Bikepacking Moreton Island – Winter Solstice

Winter solstice is an astronomical phenomenon marking the shortest day and the longest night of the year. When ‘Swift Industries’ put the idea out globally to campers on bikes to skip town for a solstice bike overnight, we Aussies had to participate! Besides any excuse is good enough!

Our good friend Wayne organised the night out at Moreton Island and seven of us jumped at the chance. Wayne, Justin and myself meet up with Chris at his house where he kindly allowed us to park our cars on his secure property. We then set off at about 6:45am to catch the barge and meet the rest of the gang before heading over. It was about a 20 kilometre cruisy roll on bike paths and past the Wynnum Manly foreshore.

OLYMPUS DIGITAL CAMERA
Chris, Justin and Wayne riding towards the sunrise at Manly foreshore
OLYMPUS DIGITAL CAMERA
Manly Harbour

Although the mercury had dropped, the wind had died down overnight leaving us with an absolute perfect day. There was not a cloud in the sky!

At the barge we meet up with Troy, Neil, and Tony. There was smiles all round, we were all excited and uplifted by the better than expected weather change.

We boarded the barge and carefully stowed our bikes into little pockets of space around the four-wheel drives. Upstairs we all ordered a coffee and sat around a table with stools. Within a few minutes Ben turned up, he was running late but thankfully made it.

On the other side, the famous Tangalooma Wrecks came into view with the resort perched in the sand hills above overlooking the bay. In 1963 boat owners lobbyed the government for a safe anchorage. The wrecks consists of a line of old Harbours and Marine Department steam driven dredges and barges.

OLYMPUS DIGITAL CAMERA
Tangalooma Wrecks

We all let some pressure out of our tyres. Just like four-wheel drives, the fat bikes work great on soft sand with very low pressures.

OLYMPUS DIGITAL CAMERA
Just off the barge
OLYMPUS DIGITAL CAMERA
Heading South past Tangalooma Resort

We past two Robinson R44 helicoptors. This one was built in the USA in 2007.

OLYMPUS DIGITAL CAMERA
Robinson R44 II

After just a few kilometres we reached the start of the ‘Rous Battery’ walking track which takes you via the ‘desert’ sand dunes. The start of this track heads straight up the steep hills just offshore. We had to push our fully laden fat bikes up for the first couple of hundred meters.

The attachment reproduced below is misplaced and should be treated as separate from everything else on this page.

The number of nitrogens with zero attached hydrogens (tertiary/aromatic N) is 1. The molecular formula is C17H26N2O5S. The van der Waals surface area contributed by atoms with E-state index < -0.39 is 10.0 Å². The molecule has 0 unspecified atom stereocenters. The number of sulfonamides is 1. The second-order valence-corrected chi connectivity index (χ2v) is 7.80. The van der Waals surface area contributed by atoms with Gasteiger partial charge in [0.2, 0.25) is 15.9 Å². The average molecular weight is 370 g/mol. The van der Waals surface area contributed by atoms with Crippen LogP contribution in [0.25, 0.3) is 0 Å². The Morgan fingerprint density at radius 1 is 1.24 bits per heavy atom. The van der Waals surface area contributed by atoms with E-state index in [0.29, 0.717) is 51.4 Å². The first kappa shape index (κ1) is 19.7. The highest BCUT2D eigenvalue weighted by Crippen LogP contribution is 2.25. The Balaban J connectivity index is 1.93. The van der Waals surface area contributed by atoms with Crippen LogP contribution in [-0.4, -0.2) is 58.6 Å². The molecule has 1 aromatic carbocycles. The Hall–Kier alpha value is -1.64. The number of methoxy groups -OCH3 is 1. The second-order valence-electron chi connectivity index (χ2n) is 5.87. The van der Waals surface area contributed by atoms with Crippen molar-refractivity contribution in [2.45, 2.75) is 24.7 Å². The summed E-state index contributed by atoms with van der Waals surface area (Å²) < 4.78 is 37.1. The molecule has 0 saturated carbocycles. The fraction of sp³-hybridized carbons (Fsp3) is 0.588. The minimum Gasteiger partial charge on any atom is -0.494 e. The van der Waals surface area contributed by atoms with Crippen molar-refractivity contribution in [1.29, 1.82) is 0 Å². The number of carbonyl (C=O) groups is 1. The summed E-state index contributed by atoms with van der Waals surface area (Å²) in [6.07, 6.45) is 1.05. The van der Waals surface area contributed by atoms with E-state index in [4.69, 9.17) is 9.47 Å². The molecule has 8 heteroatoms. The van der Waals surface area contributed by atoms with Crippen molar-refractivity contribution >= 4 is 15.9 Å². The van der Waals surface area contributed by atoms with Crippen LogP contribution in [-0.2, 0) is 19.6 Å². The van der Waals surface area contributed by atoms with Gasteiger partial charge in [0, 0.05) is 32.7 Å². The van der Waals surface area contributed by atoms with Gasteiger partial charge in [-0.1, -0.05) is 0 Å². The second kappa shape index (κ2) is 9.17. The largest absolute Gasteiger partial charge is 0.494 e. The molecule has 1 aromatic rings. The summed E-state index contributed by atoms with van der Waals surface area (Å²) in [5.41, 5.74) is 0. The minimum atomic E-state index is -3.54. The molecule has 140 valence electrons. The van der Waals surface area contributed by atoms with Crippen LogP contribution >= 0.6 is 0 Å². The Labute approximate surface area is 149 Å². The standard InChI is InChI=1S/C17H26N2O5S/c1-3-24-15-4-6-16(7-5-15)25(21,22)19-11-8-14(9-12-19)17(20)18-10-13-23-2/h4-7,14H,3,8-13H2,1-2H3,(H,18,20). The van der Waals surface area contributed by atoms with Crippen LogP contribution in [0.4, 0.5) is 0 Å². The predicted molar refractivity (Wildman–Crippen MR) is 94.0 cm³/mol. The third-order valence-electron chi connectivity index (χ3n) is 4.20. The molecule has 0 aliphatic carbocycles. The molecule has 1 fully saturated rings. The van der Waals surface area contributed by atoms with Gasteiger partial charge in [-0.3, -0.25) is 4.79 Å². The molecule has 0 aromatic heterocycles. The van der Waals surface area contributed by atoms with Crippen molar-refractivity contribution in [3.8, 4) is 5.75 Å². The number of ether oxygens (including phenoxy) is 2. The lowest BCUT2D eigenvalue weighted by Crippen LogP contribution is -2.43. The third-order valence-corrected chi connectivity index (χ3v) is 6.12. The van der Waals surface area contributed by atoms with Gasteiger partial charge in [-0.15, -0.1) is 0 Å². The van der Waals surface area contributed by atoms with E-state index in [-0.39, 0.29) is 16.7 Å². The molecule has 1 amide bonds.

OLYMPUS DIGITAL CAMERA
Start of the ‘Rous Battery’ walking track

At the top we were treated with a fantastic view of Moreton Bay. Perfect place for a group photo.

OLYMPUS DIGITAL CAMERA
From Left to Right – Wayne, Troy, Chris, Neil, Justin, Ben(green) and Tony.

The ‘Desert’ is very close to the start of the track so within a few minutes we could see it through the trees.

OLYMPUS DIGITAL CAMERA
The Desert

The desert is basically a massive playground for fat bikes. It is so big here, there is actually a bus in this photo below, can you see it!?? (I’m not sure buses are allowed in the desert, but our bikes are).

OLYMPUS DIGITAL CAMERA
Looking out across ‘The Desert’

We all had an absolute ball playing in the desert. Everyone was doing their own thing and there was bikes all over the place heading in different directions. We were like kids playing in the local streets on our bikes.

This slideshow requires JavaScript.

We re-grouped on a high point when I noticed Troy what initially looked like he was praying. Now I knew Troy felt blessed to be on Moreton Island today but I didn’t know he was this religious! He was actually taking a photo of a piece of fulgurite. The term comes from the Latin word fulgur, which means “lightning”.